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Analyzing the Impact of AD on Women’s Sexual Health

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Article

A recent study found that AD not only affects mental health and QoL, but women’s sexual health and gestational desires as well.

Woman with Atopic Dermatitis | Image Credit: © Ksenia Kirillovykh

Image Credit: © Ksenia Kirillovykh

Although there are numerous studies covering the Quality of Life (QoL) of patients with atopic dermatitis (AD),1 a group of researchers recently recognized a lack of information regarding its effects on women’s sexual health. The subsequent study found that AD not only affects women’s QoL, but also sexual health and overall gestational desire.2

Background

AD has been known to have an impact on patient's social, familial, and occupational functionalities,3 and like other skin diseases such as hidradenitis suppurativa, it has also been linked to sexual disfunction (SD).4 However, researchers noted little is known about the exact relationship between AD and SD. As for reproductive health, AD is the most common dermatosis during pregnancy,5 though many patients are undertreated during this period due to fear of adverse events.6

Study Methods

This cross-sectional study was conducted from February to March 2022. An online questionnaire was sent to women with self-referred diagnosis of AD to collect information such as: Patient-Oriented SCORing Atopic Dermatitis (PO-SCORAD), Dermatology Life Quality Index (DLQI), Patient Oriented Eczema Measure (POEM), and World Health Organization Quality of Life (WHOQOL), AD impact on sex life as measured using a numeric rating scale (NRS) (1 to 10), and the Female Sexual Function Index-6 (FSFI-6). Patients were also asked about the impact of AD on their reproductive desires, and psychological impact was measured with the Hospital Anxiety and Depression Scale (HADD and HADA) questionnaires.

Results

Researchers found the mean age of disease debut for participants (n=102) was 7.38 ± 10.24. The mean PO-SCORAD and POEM were found to be 55.52 ± 19.69 and 15.96 ± 6.73 respectively, reflecting severe disease. Researchers reported the mean DLQI score (18.47 ± 7.92) and the mean WHOQOL score (42.98 ± 20.29) as indicating a large impact of AD on patients’ QoL. They also observed a borderline increase in anxiety and depression in patients with AD through HADD (8.36 ± 4.56) and HADA (9.49 ± 4.19) scores.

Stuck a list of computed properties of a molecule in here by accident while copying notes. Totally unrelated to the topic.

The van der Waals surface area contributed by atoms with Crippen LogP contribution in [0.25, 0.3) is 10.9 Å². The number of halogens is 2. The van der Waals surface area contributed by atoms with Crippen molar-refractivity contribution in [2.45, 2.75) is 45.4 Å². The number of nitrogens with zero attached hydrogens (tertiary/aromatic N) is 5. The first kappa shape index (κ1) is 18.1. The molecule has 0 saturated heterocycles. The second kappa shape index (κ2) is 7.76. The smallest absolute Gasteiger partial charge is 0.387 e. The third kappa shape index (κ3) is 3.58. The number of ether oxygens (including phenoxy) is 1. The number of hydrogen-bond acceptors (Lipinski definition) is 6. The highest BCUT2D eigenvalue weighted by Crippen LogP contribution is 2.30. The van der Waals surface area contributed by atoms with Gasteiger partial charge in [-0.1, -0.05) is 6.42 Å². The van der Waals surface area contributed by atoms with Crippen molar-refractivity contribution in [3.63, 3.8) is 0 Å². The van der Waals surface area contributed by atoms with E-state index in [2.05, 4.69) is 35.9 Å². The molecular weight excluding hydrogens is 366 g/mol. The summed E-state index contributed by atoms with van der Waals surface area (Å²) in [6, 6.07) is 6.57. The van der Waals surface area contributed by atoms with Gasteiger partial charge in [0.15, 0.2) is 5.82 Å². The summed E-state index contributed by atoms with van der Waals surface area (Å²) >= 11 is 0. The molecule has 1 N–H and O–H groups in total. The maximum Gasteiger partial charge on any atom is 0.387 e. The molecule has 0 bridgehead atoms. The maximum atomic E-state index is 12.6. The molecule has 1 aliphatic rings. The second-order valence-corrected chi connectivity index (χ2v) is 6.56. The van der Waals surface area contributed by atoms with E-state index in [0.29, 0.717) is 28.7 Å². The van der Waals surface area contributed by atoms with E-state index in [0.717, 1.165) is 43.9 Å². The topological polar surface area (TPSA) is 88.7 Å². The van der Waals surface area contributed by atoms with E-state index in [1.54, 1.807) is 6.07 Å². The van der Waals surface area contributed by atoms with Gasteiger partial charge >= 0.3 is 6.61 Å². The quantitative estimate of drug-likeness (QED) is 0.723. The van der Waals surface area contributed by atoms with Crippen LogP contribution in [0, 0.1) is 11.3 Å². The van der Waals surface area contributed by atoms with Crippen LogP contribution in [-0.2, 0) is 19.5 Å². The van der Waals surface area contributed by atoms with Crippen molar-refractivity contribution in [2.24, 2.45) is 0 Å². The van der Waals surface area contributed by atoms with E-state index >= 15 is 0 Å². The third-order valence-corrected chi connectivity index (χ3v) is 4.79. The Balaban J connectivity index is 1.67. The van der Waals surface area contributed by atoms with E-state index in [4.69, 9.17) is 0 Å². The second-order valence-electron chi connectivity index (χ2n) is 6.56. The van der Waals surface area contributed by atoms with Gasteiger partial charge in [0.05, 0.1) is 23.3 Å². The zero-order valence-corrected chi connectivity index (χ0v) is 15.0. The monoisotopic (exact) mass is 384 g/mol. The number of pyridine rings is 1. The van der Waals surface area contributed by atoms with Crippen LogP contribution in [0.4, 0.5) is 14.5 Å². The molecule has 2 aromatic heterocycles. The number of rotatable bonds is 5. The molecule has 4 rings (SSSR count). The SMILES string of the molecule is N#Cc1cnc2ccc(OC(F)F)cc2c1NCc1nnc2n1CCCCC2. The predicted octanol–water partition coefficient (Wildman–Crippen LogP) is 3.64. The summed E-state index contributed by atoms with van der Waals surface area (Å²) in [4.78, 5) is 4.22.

Researchers found 68.6% of participants admitted that AD affected their sexual life. They reported the mean NRS as 5.23 ± 2.16 and the mean FSFI as 16.44 ± 8.99, which they wrote revealed an impairment of sexual life. The study noted women with gluteal (6.21 vs 4.63, p=0.007) and genital (6.59 vs 4.74, p=0.004) involvement showed greater values in NRS for SD.

Overall, researchers found 51% (52 out of 102) of the women thought their AD may influence their desire to reproduce. The study noted most of those who believe that AD had no influence on gestational desire were already married, and that significant impairment in gestational desire was also observed in those with gluteal disease. Of the 102-person sample, 32.4% (33 out of 102) of women already have 1 child, whereas 42.2% (43 out of 102) of them would like to have more. Only 28.9% (11 out of 38) of women reported talking with their dermatologist about their gestational desire.

Conclusion

During this study, researchers discovered a high mean DLQI score for patients with AD, reflecting a high impact on patients’ QoL. They also reported a borderline increasement of anxiety and depression in patients with AD through HAAD and HADA scales, further confirming previous reports.1,3 Researchers found that over 66% of women suffering from AD had SD, and that SD was directly associated with PO-SCORAD, number of affected areas, sleep, and gluteal and genital disease. Finally, the study revealed that women with gluteal disease were less willing to get pregnant but suggested that more studies are needed to confirm these results as well as explore the concerns of AD patients regarding pregnancy specifically.

Researchers noted that controllable factors, such as severity and extension of symptoms, enhance the impact AD has on QoL. They suggested that dermatologists may need to approach patients with AD in a more holistic way, with emphasis on psychological and social aspects such as sexuality and reproductive desires.

References

  1. Silverberg JI, Gelfand JM, Margolis DJ, et al. Patient burden and quality of life in atopic dermatitis in US adults: A population-based cross-sectional study. Ann Allergy Asthma Immunol. 2018;121(3):340-347. doi:10.1016/j.anai.2018.07.006
  2. Rodríguez-Pozo JA, Montero-Vílchez T, Diaz Calvillo P, et al. The impact of atopic dermatitis on sexual function and reproductive desires in women. Acta Derm Venereol. 2024;104:adv35107. Published 2024 Jun 11. doi:10.2340/actadv.v104.35107
  3. Hsieh BJ, Shen D, Hsu CJ, et al. The impact of atopic dermatitis on health-related quality of life in Taiwan. J Formos Med Assoc. 2022;121(1 Pt 2):269-277. doi:10.1016/j.jfma.2021.03.024
  4. Kaundinya T, Rakita U, Silverberg JI. Prevalence, predictors, and longitudinal course of sexual dysfunction in adults with atopic dermatitis. Dermatitis. 2023;34(3):233-240. doi:10.1097/DER.0000000000000938
  5. Lehrhoff S, Pomeranz MK. Specific dermatoses of pregnancy and their treatment. Dermatol Ther. 2013;26(4):274-284. doi:10.1111/dth.12078
  6. Babalola O, Strober BE. Treatment of atopic dermatitis in pregnancy. Dermatol Ther. 2013;26(4):293-301. doi:10.1111/dth.12074
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